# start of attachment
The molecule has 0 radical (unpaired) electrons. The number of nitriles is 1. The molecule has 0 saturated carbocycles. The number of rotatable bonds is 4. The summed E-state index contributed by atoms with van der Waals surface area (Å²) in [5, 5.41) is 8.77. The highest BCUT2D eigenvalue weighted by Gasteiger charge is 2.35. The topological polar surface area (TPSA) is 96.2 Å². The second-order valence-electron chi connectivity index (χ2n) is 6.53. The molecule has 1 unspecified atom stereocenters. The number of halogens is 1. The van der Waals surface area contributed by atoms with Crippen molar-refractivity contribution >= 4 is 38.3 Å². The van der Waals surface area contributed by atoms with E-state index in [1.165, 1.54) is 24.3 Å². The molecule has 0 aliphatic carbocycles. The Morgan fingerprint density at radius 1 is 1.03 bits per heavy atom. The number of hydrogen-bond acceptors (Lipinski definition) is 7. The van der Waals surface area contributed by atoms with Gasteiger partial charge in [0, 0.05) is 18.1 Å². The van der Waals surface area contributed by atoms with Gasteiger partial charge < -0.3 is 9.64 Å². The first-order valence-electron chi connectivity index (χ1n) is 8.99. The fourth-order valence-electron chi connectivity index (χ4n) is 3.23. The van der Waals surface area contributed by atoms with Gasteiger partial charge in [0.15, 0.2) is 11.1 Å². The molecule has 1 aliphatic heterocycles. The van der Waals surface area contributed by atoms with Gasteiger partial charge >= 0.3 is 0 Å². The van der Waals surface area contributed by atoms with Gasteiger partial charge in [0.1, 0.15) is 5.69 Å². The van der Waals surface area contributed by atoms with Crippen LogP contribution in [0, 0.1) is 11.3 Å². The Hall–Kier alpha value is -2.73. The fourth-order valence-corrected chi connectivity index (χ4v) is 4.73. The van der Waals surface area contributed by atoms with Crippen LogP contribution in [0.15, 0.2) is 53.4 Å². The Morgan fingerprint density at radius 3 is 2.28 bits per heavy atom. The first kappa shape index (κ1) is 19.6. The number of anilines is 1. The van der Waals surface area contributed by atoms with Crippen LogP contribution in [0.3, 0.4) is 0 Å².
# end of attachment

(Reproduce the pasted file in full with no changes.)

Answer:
The molecule has 0 radical (unpaired) electrons. The number of nitriles is 1. The molecule has 0 saturated carbocycles. The number of rotatable bonds is 4. The summed E-state index contributed by atoms with van der Waals surface area (Å²) in [5, 5.41) is 8.77. The highest BCUT2D eigenvalue weighted by Gasteiger charge is 2.35. The topological polar surface area (TPSA) is 96.2 Å². The second-order valence-electron chi connectivity index (χ2n) is 6.53. The molecule has 1 unspecified atom stereocenters. The number of halogens is 1. The van der Waals surface area contributed by atoms with Crippen molar-refractivity contribution >= 4 is 38.3 Å². The van der Waals surface area contributed by atoms with E-state index in [1.165, 1.54) is 24.3 Å². The molecule has 0 aliphatic carbocycles. The Morgan fingerprint density at radius 1 is 1.03 bits per heavy atom. The number of hydrogen-bond acceptors (Lipinski definition) is 7. The van der Waals surface area contributed by atoms with Gasteiger partial charge in [0, 0.05) is 18.1 Å². The van der Waals surface area contributed by atoms with Gasteiger partial charge < -0.3 is 9.64 Å². The first-order valence-electron chi connectivity index (χ1n) is 8.99. The fourth-order valence-electron chi connectivity index (χ4n) is 3.23. The van der Waals surface area contributed by atoms with Gasteiger partial charge in [0.15, 0.2) is 11.1 Å². The molecule has 1 aliphatic heterocycles. The van der Waals surface area contributed by atoms with Gasteiger partial charge >= 0.3 is 0 Å². The van der Waals surface area contributed by atoms with Gasteiger partial charge in [0.1, 0.15) is 5.69 Å². The van der Waals surface area contributed by atoms with Crippen LogP contribution in [0, 0.1) is 11.3 Å². The Hall–Kier alpha value is -2.73. The fourth-order valence-corrected chi connectivity index (χ4v) is 4.73. The van der Waals surface area contributed by atoms with Crippen LogP contribution in [0.15, 0.2) is 53.4 Å². The Morgan fingerprint density at radius 3 is 2.28 bits per heavy atom. The first kappa shape index (κ1) is 19.6. The number of anilines is 1. The van der Waals surface area contributed by atoms with Crippen LogP contribution in [0.3, 0.4) is 0 Å².